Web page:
The probability of students having unanswered questions on their K-W-L charts is high, and students could be encouraged to learn more about the subject, either through print sources, multimedia, or the Internet. Two especially helpful Internet sites are the Illinois Historic Preservation Agency's sites on Cahokia Mounds, and Fort de Chartres, etc., at, and the Illinois State Museum (online exhibit on life in 1700) .

Assessing the Lesson

Written work (K-W-L chart and reading comprehension questions) could be checked for accuracy and/or completion, but the best chance for assessment comes from the journal-writing activity, where students are asked to include and apply factual knowledge from the perspectives of many types of people.


ActivitV 1 - K-W-L: The French in illinois.

Either as a class or individually, please fill out the first two columns of this chart. Focus on what you already know and what questions you have about the early history of Illinois survey during the time that the French attempted to settle it in the 1700s md encountered various Native Americans groups and the British. Try to list at least four things in the columns.

K—What I KNOW         W—What I WANT to know        L—What I LEARNED


Activity 2 — Guided Reading Comprehension and Extension Questions

This activity is designed to introduce you to the historical knowledge involved in French settlement in Illinois and French encounters with Native Americans. It is also designed to get you to consider the use of evidence in the writing of history. As you read the narrative portion of the article distributed in class, answer the following questions. If it would make more sense to answer with some type of graphic organizer rather than formal sentences, feel free to do so.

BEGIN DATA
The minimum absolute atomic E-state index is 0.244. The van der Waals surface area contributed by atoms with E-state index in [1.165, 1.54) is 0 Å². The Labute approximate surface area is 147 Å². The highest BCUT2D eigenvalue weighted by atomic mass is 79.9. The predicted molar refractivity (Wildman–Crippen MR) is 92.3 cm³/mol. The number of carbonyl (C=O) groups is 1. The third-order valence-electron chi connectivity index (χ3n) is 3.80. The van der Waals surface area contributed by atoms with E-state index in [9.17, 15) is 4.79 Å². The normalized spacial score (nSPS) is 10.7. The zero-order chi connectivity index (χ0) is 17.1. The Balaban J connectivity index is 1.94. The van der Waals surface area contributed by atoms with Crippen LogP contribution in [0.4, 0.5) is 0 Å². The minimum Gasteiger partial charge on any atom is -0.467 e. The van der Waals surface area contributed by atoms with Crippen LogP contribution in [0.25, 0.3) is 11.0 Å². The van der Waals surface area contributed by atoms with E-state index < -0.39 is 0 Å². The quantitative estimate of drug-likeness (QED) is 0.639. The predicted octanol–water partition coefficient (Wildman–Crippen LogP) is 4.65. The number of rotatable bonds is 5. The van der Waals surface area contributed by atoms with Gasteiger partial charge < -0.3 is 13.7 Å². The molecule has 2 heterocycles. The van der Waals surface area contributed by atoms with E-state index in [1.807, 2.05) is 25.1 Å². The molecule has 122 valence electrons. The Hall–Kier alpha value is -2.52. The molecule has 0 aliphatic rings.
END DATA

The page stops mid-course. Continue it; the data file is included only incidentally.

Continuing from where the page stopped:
1. Why do you think the author chooses the word strategic in relation to Illinois' past situation? Give one example from the article to support your opinion.

2. On a map, locate the east-west axis and north-south axis that are referred to in the article. Locate the key waterways: Mississippi, Ohio, and Missouri rivers, as well as the Great Lakes. How was Illinois important to both of these sets of water?

3. How did the French population in Illinois change between 1718 and 1752? (Hint: A chart might be easier than sentences.)

4. Identify the various settlers you might find in a typical French village in Illinois. How did the settlers differ, both in their motivations and experience? Give at least two specific examples in your answer.

5. The article states that French settlers had more freedom in Illinois than their counterparts did in France, which was still governed by an absolute monarch (Louis XIV being the most famous). How were French settlers in North America freer, and why do you think this was the case?

6. How was slavery different in Illinois from other parts of North America? Why do you think it differed?